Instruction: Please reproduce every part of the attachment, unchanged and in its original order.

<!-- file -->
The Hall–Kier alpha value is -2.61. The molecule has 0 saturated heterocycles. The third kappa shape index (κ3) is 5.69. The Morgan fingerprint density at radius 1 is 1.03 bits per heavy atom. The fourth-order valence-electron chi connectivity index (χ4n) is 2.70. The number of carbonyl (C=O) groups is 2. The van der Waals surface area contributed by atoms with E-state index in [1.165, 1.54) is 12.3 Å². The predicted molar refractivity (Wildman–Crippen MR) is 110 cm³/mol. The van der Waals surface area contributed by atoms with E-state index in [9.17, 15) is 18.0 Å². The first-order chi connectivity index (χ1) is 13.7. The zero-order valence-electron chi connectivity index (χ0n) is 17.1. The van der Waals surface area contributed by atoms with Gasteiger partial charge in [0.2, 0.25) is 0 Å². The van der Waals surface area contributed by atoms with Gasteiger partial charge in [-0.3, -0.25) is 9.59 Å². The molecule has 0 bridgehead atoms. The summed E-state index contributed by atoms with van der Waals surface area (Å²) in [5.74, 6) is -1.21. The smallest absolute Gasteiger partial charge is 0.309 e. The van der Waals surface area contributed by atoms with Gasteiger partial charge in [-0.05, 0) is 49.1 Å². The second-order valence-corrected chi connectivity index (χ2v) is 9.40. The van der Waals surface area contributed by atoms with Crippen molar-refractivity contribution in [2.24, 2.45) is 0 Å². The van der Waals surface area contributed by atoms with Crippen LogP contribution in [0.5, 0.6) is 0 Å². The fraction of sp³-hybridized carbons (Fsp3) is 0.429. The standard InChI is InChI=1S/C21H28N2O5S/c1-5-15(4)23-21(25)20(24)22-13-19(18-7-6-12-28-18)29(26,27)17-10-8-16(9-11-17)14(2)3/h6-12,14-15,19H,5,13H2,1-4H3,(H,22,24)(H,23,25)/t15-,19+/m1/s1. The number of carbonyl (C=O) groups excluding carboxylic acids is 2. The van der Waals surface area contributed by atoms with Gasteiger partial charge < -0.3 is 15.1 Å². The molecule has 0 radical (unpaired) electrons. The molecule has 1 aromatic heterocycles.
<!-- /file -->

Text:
The Hall–Kier alpha value is -2.61. The molecule has 0 saturated heterocycles. The third kappa shape index (κ3) is 5.69. The Morgan fingerprint density at radius 1 is 1.03 bits per heavy atom. The fourth-order valence-electron chi connectivity index (χ4n) is 2.70. The number of carbonyl (C=O) groups is 2. The van der Waals surface area contributed by atoms with E-state index in [1.165, 1.54) is 12.3 Å². The predicted molar refractivity (Wildman–Crippen MR) is 110 cm³/mol. The van der Waals surface area contributed by atoms with E-state index in [9.17, 15) is 18.0 Å². The first-order chi connectivity index (χ1) is 13.7. The zero-order valence-electron chi connectivity index (χ0n) is 17.1. The van der Waals surface area contributed by atoms with Gasteiger partial charge in [0.2, 0.25) is 0 Å². The van der Waals surface area contributed by atoms with Gasteiger partial charge in [-0.3, -0.25) is 9.59 Å². The molecule has 0 bridgehead atoms. The summed E-state index contributed by atoms with van der Waals surface area (Å²) in [5.74, 6) is -1.21. The smallest absolute Gasteiger partial charge is 0.309 e. The van der Waals surface area contributed by atoms with Gasteiger partial charge in [-0.05, 0) is 49.1 Å². The second-order valence-corrected chi connectivity index (χ2v) is 9.40. The van der Waals surface area contributed by atoms with Crippen molar-refractivity contribution in [2.24, 2.45) is 0 Å². The van der Waals surface area contributed by atoms with Crippen LogP contribution in [0.5, 0.6) is 0 Å². The fraction of sp³-hybridized carbons (Fsp3) is 0.429. The standard InChI is InChI=1S/C21H28N2O5S/c1-5-15(4)23-21(25)20(24)22-13-19(18-7-6-12-28-18)29(26,27)17-10-8-16(9-11-17)14(2)3/h6-12,14-15,19H,5,13H2,1-4H3,(H,22,24)(H,23,25)/t15-,19+/m1/s1. The number of carbonyl (C=O) groups excluding carboxylic acids is 2. The van der Waals surface area contributed by atoms with Gasteiger partial charge < -0.3 is 15.1 Å². The molecule has 0 radical (unpaired) electrons. The molecule has 1 aromatic heterocycles.